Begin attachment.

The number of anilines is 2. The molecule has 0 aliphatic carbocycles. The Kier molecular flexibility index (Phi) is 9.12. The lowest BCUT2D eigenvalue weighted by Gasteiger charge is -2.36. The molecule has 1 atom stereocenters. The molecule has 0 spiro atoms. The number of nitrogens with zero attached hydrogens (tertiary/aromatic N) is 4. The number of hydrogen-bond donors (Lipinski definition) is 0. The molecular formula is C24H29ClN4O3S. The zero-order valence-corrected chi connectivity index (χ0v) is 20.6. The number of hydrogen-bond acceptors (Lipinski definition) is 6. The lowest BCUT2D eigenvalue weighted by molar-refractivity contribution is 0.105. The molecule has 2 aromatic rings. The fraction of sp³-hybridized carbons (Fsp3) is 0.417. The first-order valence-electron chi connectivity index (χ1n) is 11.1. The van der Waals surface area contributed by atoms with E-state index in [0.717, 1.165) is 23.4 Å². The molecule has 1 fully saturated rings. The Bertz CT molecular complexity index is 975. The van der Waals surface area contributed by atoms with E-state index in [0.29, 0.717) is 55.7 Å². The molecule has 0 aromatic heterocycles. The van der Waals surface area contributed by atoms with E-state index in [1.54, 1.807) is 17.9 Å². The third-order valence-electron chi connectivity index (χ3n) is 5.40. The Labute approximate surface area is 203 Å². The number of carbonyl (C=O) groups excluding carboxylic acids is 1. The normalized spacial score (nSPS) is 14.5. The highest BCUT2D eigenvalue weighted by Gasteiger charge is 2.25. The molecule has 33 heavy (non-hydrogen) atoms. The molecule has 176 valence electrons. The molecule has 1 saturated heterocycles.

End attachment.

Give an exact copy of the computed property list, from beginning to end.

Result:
The number of anilines is 2. The molecule has 0 aliphatic carbocycles. The Kier molecular flexibility index (Phi) is 9.12. The lowest BCUT2D eigenvalue weighted by Gasteiger charge is -2.36. The molecule has 1 atom stereocenters. The molecule has 0 spiro atoms. The number of nitrogens with zero attached hydrogens (tertiary/aromatic N) is 4. The number of hydrogen-bond donors (Lipinski definition) is 0. The molecular formula is C24H29ClN4O3S. The zero-order valence-corrected chi connectivity index (χ0v) is 20.6. The number of hydrogen-bond acceptors (Lipinski definition) is 6. The lowest BCUT2D eigenvalue weighted by molar-refractivity contribution is 0.105. The molecule has 2 aromatic rings. The fraction of sp³-hybridized carbons (Fsp3) is 0.417. The first-order valence-electron chi connectivity index (χ1n) is 11.1. The van der Waals surface area contributed by atoms with E-state index in [0.717, 1.165) is 23.4 Å². The molecule has 1 fully saturated rings. The Bertz CT molecular complexity index is 975. The van der Waals surface area contributed by atoms with E-state index in [0.29, 0.717) is 55.7 Å². The molecule has 0 aromatic heterocycles. The van der Waals surface area contributed by atoms with E-state index in [1.54, 1.807) is 17.9 Å². The third-order valence-electron chi connectivity index (χ3n) is 5.40. The Labute approximate surface area is 203 Å². The number of carbonyl (C=O) groups excluding carboxylic acids is 1. The normalized spacial score (nSPS) is 14.5. The highest BCUT2D eigenvalue weighted by Gasteiger charge is 2.25. The molecule has 33 heavy (non-hydrogen) atoms. The molecule has 176 valence electrons. The molecule has 1 saturated heterocycles.